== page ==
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HAT Forum: Humanism’s Relationship with the Professional and Personal Lives of Artists

  • The 519 Community Centre 519 Church Street Toronto, ON, M4Y 2C9 Canada (map)

              Discussion Questions:

1.     As humanists, should our perceptions and/or support of an artist’s work be affected by questionable associations and/or activities committed in their personal lives?

2.     If we are to be affected be such associations or activities, are there thresholds or limits, if any, that would initiate appropriate grounds to distance oneself from an artist and their work?

3.     Are boycotts of an artist’s work ever necessary?

4.     Controversies of living artists are dominant stories in our media, but do we have reason to still address historical ones? 

5.     Is it possible to separate the artist as an individual from the artist’s work?

6.     Do we see parallels with the professional and personal lives of those in other fields such as in sports, science, or medicine?  Do certain professions require a higher ethical standard of conduct outside of the occupational sphere?

*Below are some supplementary examples of controversies throughout history.  These cases are not necessarily intended as discussion points in themselves, but rather as a means that may assist in stimulating ideas for discussion.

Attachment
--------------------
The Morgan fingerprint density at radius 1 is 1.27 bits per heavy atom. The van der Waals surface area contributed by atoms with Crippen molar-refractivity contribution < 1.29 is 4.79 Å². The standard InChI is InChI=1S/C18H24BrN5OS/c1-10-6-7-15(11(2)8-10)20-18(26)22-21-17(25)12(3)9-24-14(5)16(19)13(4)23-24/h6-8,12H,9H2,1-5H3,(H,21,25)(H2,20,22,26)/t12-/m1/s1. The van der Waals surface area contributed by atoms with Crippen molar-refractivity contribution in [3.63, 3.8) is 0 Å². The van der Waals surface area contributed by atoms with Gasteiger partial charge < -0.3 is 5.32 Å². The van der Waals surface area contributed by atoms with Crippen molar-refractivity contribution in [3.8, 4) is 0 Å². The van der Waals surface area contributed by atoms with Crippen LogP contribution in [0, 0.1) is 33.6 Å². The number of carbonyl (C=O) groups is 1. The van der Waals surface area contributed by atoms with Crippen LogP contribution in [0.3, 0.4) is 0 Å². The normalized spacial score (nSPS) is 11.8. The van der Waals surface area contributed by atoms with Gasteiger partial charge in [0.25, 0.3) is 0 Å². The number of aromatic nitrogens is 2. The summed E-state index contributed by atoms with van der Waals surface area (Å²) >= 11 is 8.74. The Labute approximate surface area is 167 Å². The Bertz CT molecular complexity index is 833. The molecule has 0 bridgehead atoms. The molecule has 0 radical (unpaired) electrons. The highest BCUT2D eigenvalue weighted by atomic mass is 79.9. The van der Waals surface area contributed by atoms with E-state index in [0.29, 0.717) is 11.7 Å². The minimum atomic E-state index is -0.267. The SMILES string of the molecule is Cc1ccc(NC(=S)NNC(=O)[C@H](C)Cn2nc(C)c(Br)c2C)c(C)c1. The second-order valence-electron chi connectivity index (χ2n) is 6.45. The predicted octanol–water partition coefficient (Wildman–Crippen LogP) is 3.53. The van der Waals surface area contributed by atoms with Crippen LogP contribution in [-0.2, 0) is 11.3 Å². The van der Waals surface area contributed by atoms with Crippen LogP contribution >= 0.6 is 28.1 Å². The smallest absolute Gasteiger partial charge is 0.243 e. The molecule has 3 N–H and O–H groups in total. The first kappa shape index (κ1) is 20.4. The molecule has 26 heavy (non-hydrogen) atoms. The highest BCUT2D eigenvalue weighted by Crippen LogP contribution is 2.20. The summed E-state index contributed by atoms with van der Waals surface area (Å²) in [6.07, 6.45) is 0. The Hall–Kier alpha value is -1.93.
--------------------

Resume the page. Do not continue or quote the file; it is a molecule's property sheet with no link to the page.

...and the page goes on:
In 1590, Renaissance-era composer Carl Gesualdo (the Prince of Venosa and Count of Conza) discovered his wife having an affair with Fabrizio Carafa (third Duke of Andria and seventh Count of Ruovo).  Enraged, Gesualdo murdered the couple at the scene, and returned a second time to mutilate the bodies to ensure they were deceased.  After an investigation, Gesualdo was cleared of any crime and went on to compose, becoming an influential figure of the renaissance period and beyond due to his innovative uses of chromatic progressions and harmony.

The German composer Richard Wagner has been highly influential, often cited as a figure that revolutionised opera through his development of the Gesamtkunstwerk ("total work of art").  While it is hard to discount the talents of Wagner, his views expressed in a number of his essays have troubled many.  Such views included overt attitudes of anti-Semitism, and a belief in the racial superiority of the Aryan race.  Wagner often had Arthur de Gobineau (a proponent of racist science) as a guest of honour at his birthday parties, and when conducting the work of Felix Mendelssohn (a Jewish composer), he would wear gloves that he would later discard after the concert.  While Wagner’s music is frequently performed in the 21st century, some have been critical of performing his works in certain contexts, and locations such as Israel.